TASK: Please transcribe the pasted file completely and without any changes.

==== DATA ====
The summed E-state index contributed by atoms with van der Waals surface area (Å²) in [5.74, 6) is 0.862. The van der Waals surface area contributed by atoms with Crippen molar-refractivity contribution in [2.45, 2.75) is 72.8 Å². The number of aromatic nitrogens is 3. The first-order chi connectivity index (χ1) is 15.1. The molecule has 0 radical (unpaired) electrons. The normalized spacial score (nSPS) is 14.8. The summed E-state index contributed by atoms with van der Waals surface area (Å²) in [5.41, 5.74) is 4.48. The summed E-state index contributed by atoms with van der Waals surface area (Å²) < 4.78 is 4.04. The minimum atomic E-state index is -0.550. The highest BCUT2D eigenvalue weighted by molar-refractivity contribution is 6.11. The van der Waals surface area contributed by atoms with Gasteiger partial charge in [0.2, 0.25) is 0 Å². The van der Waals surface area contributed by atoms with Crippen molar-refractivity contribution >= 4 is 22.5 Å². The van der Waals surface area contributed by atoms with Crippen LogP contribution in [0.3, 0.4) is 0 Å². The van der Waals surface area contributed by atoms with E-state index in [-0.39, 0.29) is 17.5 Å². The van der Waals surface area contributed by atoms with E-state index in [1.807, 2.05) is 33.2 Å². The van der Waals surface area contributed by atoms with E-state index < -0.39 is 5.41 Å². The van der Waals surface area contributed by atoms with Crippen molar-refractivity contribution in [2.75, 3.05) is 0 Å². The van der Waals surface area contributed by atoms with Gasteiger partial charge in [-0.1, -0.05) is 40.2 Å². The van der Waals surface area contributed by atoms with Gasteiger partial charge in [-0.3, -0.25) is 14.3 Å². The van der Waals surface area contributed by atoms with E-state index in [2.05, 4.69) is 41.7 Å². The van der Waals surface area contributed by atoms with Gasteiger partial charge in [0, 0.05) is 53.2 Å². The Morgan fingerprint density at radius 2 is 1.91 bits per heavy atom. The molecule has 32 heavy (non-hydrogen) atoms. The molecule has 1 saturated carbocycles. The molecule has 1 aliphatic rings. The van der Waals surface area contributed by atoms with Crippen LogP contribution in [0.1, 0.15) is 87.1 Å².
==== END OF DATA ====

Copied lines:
The summed E-state index contributed by atoms with van der Waals surface area (Å²) in [5.74, 6) is 0.862. The van der Waals surface area contributed by atoms with Crippen molar-refractivity contribution in [2.45, 2.75) is 72.8 Å². The number of aromatic nitrogens is 3. The first-order chi connectivity index (χ1) is 15.1. The molecule has 0 radical (unpaired) electrons. The normalized spacial score (nSPS) is 14.8. The summed E-state index contributed by atoms with van der Waals surface area (Å²) in [5.41, 5.74) is 4.48. The summed E-state index contributed by atoms with van der Waals surface area (Å²) < 4.78 is 4.04. The minimum atomic E-state index is -0.550. The highest BCUT2D eigenvalue weighted by molar-refractivity contribution is 6.11. The van der Waals surface area contributed by atoms with Gasteiger partial charge in [0.2, 0.25) is 0 Å². The van der Waals surface area contributed by atoms with Crippen molar-refractivity contribution >= 4 is 22.5 Å². The van der Waals surface area contributed by atoms with Crippen LogP contribution in [0.3, 0.4) is 0 Å². The van der Waals surface area contributed by atoms with E-state index in [-0.39, 0.29) is 17.5 Å². The van der Waals surface area contributed by atoms with E-state index in [1.807, 2.05) is 33.2 Å². The van der Waals surface area contributed by atoms with E-state index < -0.39 is 5.41 Å². The van der Waals surface area contributed by atoms with Crippen molar-refractivity contribution in [2.75, 3.05) is 0 Å². The van der Waals surface area contributed by atoms with Gasteiger partial charge in [-0.1, -0.05) is 40.2 Å². The van der Waals surface area contributed by atoms with Gasteiger partial charge in [-0.3, -0.25) is 14.3 Å². The van der Waals surface area contributed by atoms with E-state index in [2.05, 4.69) is 41.7 Å². The van der Waals surface area contributed by atoms with Gasteiger partial charge in [0, 0.05) is 53.2 Å². The Morgan fingerprint density at radius 2 is 1.91 bits per heavy atom. The molecule has 32 heavy (non-hydrogen) atoms. The molecule has 1 saturated carbocycles. The molecule has 1 aliphatic rings. The van der Waals surface area contributed by atoms with Crippen LogP contribution in [0.1, 0.15) is 87.1 Å².